The Victims' Commissioner, Dame Vera Baird, shares her reflections on the need for government to recognise and address sexual exploitation of adult women.
On 25 October 2021, Dame Vera Baird chaired an online event hosted by STAGE partnership to call on the government to recognise the sexual exploitation of adult women in policy and practice. This blog was originally commissioned by Changing Lives to accompany that event and can be found on the Changing Lives website.
The impact of grooming and sexual exploitation of adult women can be devastating. Yet, despite being repeatedly presented with evidence by leading charities, sexual exploitation of adult women is neither recognised nor addressed in government policy or practice. When sexual exploitation is not clearly defined or understood, it cannot be identified and dealt with. What this looks like in practice is women are denied support and protection not only in the criminal justice system but in other areas such as housing and healthcare too. It’s time to wake up and listen to these women.
Those of us working to support victims of crime have been calling for a long time for violence against women and girls to be taken seriously. It sadly took the brutal rape and murder of Sarah Everard to bring it to the forefront of public and political attention, but unfortunately this was just one case – of many – where women and girls are exposed to horrendous violence and we have failed to protect them. There is one area, though, which has been overlooked for far too long: the grooming and sexual exploitation of adult women.
For many, the words “sexual exploitation” may bring to mind high profile cases such as Rotherham and Rochdale, which involved many child victims and survivors. But what is often missed is that exploitation often continues once a child becomes a legal adult, and many women are initially targeted for exploitation after their 18th birthday. Once a woman turns 18 their safeguarding support diminishes. Simply by virtue of her having a birthday, rather than being seen as a victim of exploitation, she is seen as “choosing” to sell sex. Rather than being seen as groomed and manipulated, she is seen as “choosing” to return to her abusers.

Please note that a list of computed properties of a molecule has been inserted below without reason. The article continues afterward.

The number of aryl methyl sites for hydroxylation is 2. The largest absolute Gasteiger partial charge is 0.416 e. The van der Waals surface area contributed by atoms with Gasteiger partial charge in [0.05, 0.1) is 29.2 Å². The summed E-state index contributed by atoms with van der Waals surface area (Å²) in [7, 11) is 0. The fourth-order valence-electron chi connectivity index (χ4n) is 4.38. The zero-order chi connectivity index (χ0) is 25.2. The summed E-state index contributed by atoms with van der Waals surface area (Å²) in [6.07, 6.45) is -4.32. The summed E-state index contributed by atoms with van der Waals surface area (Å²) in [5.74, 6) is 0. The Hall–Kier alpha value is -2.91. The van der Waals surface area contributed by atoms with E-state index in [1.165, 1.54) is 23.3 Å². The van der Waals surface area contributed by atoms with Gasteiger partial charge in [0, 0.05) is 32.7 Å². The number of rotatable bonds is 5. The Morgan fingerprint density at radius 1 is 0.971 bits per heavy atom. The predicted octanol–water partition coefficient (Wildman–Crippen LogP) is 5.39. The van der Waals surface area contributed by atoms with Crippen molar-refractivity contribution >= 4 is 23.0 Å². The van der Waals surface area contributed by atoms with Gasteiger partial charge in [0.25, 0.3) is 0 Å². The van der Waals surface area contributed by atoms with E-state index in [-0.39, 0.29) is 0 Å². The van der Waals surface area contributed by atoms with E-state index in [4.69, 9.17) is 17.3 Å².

Sexual exploitation occurs when an individual or group take advantage of an imbalance of power to coerce, manipulate or deceive a person into sexual activity. Perpetrators exploit victims’ vulnerabilities in order to subject them to sexual abuse, whether that’s for the perpetrator’s own financial benefit, for increased status, in order to exert power, or for their own sexual gratification.
This can result from grooming over time, where the perpetrator makes the victim dependent on them emotionally, physically, and/or financially. Whilst we now have a better understanding of coercive control as a central feature of domestic abuse, there is still much to be done to build the same understanding of grooming and control in relation to sexual exploitation.
Our rape conviction rates are so low and our court backlogs are so high that anyone would struggle to get justice in court. But what chance does a woman have if her abuse is not even seen as rape because services lack understanding of the impact that grooming has on a woman’s ability to consent? What chance does a women have if the very things that are often the result of her exploitation – substance dependence, homelessness, criminal activity – are commonly used to undermine her credibility as a witness?
I recently chaired ‘Seen and Heard’, a summit on behalf of the STAGE project, bringing together women’s sector charities Changing Lives, GROW, A WAY OUT, Together Women, Basis and WomenCentre (Kirklees and Calderdale) to provide trauma–informed support for women who have been groomed by groups of men for sexual exploitation across the North East and Yorkshire.
Their experience tells us that we need to wake up and listen to these women. The first stage is simply to acknowledge that sexual exploitation of adults is a real issue and make sure that it is clearly defined and prioritised. Then the real work can begin: to break down the barriers that these women face, whether that’s to justice, housing, healthcare, or anything else.